Our day began that first week and ever after in the kitchen with a spoonful of cod liver oil washed down with freshly squeezed orange juice, a luxury our foster mother considered important for recovering our health. We were given napkins and our own napkin rings, a novelty for us, and taught how to use them. We were introduced to the schedules and routines of our foster home. Meal times, bed times, daily bath times, and when not in school, nap times, were fixed. Each day had its own rhythm. Monday, for example, was laundry day. Tuesday was cleaning day. We spent Sunday mornings in church. Predictable schedules and routines are an important means of restoring physical health and fostering emotional security of wounded children and will contribute to your own mental health.

Involve the children early in clearly defined household chores.
Introduce the children to household chores during the first month. Every four days was our day. On that day we were responsible for setting and clearing the table for the evening meal and, assisted by mom or dad, doing the evening dishes. We made our own beds daily and picked up our rooms. We took part in lawn care and major cleaning projects, usually family affairs on Saturdays.

Organize some fun family activities during the first weeks.
In addition to trips to an apple orchard and a tree farm, we enjoyed trips to two state parks in the area during the first weeks where we were allowed to run free through the fields and woods, a joy not permitted in the tightly regimented orphanage from which we had come. In today’s world there are many other possibilities for family outings. What is important is that everyone participate, that the children truly enjoy the activity, and especially if they are boys, that the activity be vigorously physical. Provide suitable athletic equipment for the children at once and locate a park or place nearby where they can use it. Wear them out if you can! More generally, keep them busy, challenged, and fully occupied whenever possible in creative activities.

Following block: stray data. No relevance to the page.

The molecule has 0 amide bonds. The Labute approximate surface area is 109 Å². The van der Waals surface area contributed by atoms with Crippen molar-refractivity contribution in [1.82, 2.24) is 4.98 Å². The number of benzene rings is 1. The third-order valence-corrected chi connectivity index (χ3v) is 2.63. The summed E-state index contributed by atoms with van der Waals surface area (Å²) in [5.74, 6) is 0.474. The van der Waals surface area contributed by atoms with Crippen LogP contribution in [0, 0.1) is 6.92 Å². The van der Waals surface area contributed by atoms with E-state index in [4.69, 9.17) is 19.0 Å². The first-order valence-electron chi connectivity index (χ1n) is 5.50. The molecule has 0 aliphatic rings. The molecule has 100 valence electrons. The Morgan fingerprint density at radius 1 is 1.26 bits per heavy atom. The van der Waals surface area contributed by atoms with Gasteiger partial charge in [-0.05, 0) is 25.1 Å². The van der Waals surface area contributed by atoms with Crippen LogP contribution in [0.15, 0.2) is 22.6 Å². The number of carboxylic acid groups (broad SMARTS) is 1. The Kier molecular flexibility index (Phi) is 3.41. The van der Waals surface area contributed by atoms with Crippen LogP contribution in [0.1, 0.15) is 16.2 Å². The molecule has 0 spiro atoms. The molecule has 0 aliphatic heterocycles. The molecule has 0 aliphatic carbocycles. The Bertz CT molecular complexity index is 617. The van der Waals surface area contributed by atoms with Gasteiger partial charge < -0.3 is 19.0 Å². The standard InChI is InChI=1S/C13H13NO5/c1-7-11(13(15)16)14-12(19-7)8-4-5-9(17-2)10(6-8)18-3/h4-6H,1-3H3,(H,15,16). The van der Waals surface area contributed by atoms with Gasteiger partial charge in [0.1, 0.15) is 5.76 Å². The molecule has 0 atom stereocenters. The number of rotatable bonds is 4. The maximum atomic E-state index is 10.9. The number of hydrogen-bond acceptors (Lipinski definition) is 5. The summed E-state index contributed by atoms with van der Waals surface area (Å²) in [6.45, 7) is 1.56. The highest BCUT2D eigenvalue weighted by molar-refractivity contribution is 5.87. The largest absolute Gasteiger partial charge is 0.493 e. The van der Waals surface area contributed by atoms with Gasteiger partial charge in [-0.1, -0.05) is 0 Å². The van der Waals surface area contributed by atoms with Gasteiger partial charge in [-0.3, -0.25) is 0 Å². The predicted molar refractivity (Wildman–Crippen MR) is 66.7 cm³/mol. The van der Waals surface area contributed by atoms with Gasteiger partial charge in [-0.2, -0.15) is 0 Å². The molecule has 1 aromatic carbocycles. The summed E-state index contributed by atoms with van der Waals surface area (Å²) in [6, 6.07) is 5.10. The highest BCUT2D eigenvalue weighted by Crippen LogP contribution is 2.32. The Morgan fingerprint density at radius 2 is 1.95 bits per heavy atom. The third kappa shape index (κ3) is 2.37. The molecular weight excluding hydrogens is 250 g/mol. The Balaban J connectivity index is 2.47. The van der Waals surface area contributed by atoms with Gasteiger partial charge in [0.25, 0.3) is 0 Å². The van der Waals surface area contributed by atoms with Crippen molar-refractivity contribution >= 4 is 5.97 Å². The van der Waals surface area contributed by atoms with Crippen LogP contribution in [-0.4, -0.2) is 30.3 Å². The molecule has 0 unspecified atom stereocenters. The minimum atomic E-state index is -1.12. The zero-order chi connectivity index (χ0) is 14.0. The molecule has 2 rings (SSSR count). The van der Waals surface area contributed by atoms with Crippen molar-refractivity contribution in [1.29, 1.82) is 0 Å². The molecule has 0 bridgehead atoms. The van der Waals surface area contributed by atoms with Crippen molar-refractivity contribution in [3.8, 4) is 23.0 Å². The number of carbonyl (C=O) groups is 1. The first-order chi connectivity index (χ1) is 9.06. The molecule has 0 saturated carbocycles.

Involve your extended family and friends.
If you have one within reach, involve your extended family in your fostering project. As our adoptive mother became in her language and her actions our mother the afternoon we arrived, so did our extended family accept us at once and over time would wrap their arms around the four of us. We were made to feel we were a part of the clan. Involve also your close friends and your communities, religious or otherwise, in the nurture of the children. No child can have too many adults interested in his or her welfare.

Treasures
The children will probably arrive with personal treasures. Mine were a green fountain pen given to me by my biological father the last time I saw him at age five, and a photo of my much loved maternal grandparents.

Help them protect their treasures. They will like you for that. Treasures are an important element in letting go of the past.

Document the first weeks.
Keep your camera ready and try to spend a few moments in your now very busy lives documenting those first days. They pass quickly and will not come again. My mother kept a journal during our first ten days together, which is why I can write about our own transition in such detail.

Expect the first months to be exciting and exhausting. As the Luchs put it in a letter to family and friends, “The first month was a bit rough on the old folks and we presume even rougher on the children.” But a year later Mom wrote, again to family and friends, “Well, we come to the end of the happiest year of our lives! We never realized how much we were missing until we had the children.”